Underground Infrastructure Sensing and Mapping

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Underground Infrastructure Sensing and Mapping for Smart Maintenance, Sustainability, Usage and Resilience
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Team Members BTV Ignite, Kardinal Microsystems, University of Vermont; City of Winooski, VT
Point of Contact Dryver Huston; Tian Xia
Participating Municipalities Winooski, VT
Status
Website
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Description

Use sensing and information technology to determine the state of infrastructure and provide it in an appropriate, timely and secure format for the managers, planners and users. Information processing techniques convert the data in information-laden databases for use in analytics, graphical presentations, metering and planning.

Challenges

  • Technical challenges for sensor selection, design, operation and use. Subsurface congestion and unknown features are complications.
  • Information processing challenges to convert sensor data into database of subsurface mapping and condition.
  • Communication, management and interoperability – multiple utilities, some span neighboring municipalities: water, sewer (sanitary and stormwater), electric, gas, and telecommunications ; have different features, protocols and management issues.

Solutions

Major Requirements

  1. Develop map of underground utilities using ground penetrating radar, pipe robot telemetry, new construction observations and historical records; using combination of constructive, pattern recognition and data fusion methods.
  2. Place condition and operation sensors into underground infrastructure at key locations.
  3. Use fiber optic high-speed telecommunications network to transmit data.
  4. Create Underground Infrastructure Information Model database for use in infrastructure management and planning.
  5. Integrate cybersecurity measures into design decisions.

Performance Targets

Key Performance Indicators (KPIs) Measurement Methods
  • Emergency repair reduction of 20%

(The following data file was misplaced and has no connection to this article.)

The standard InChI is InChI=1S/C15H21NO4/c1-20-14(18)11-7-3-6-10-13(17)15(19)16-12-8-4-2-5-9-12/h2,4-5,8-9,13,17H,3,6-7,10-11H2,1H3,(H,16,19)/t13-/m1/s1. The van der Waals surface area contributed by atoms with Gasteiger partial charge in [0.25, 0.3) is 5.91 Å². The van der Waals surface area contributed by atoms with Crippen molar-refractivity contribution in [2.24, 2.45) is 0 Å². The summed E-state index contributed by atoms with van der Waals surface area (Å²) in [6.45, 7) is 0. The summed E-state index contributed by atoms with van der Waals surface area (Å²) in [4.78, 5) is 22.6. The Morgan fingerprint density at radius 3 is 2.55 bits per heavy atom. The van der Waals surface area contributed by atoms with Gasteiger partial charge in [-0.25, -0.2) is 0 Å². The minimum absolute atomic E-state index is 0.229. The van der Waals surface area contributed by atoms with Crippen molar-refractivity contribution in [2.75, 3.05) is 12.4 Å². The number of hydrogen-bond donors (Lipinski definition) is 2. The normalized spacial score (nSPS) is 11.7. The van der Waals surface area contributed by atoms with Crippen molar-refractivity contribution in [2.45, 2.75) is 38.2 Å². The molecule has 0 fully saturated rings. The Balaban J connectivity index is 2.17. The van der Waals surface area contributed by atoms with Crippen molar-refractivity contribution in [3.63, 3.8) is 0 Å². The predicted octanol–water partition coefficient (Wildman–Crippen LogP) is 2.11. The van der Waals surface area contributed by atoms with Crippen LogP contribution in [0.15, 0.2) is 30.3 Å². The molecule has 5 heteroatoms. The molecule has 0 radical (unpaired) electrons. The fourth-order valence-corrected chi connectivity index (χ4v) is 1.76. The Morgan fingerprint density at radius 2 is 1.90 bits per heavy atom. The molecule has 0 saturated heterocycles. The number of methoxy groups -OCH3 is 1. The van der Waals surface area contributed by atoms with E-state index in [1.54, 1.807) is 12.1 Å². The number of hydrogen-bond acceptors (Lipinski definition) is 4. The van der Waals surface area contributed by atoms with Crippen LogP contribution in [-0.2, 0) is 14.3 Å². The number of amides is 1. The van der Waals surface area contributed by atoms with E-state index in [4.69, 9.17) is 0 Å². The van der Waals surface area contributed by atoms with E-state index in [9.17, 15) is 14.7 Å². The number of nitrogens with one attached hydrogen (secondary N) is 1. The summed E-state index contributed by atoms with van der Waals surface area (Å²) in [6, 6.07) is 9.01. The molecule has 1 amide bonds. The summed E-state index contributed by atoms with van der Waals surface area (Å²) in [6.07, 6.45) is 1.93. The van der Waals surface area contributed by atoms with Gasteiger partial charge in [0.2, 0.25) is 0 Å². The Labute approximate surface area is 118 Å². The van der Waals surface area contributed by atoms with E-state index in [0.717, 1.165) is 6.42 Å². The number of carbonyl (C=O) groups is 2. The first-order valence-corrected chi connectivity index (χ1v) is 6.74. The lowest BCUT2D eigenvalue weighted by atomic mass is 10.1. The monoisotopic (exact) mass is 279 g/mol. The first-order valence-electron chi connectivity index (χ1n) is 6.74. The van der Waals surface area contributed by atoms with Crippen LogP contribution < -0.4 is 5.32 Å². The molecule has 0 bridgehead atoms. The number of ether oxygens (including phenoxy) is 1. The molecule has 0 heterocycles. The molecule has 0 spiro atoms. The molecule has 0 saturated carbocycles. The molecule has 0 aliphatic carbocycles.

• Service outage reduction of 20%
  • Inappropriate sanitary and storm water sewage discharge reduction of 20%

Billing records, service records, and sewer sensing

Standards, Replicability, Scalability, and Sustainability

  • The sensing systems, data streams, and databases can all easily conform to existing and emerging standards.
  • The initial deployment is in a small city that is big enough to capture many of the pertinent issues, yet small enough to allow degrees of freedom for easy deployment. Conceptual and technical development then easily scales to bigger cities.

Cybersecurity and Privacy

Impacts

  1. Overall more efficient and resilient subsurface infrastructure
  2. Reduced service outages and emergency repairs
  3. Better planning tools
  4. Reduced environmental impacts – energy use, and stormwater and sewage discharge.
  5. Quicker construction cycles.

Demonstration/Deployment

  • Phase I Pilot/Demonstration:

GPR measurement and integration of historical records to construct UIIM database for one or two city blocks

  • Phase II Deployment:
  1. Selection of best deployment sites.
  2. Construct database using tomographic GPR, construction and historic records.
  3. Integration of sensors into telecommunications (fiber optic) system.
  4. Database usage and demonstration, including mobile apps.
  5. Cybersecurity integration.
  6. System performance assessment.
  7. Study of scalability.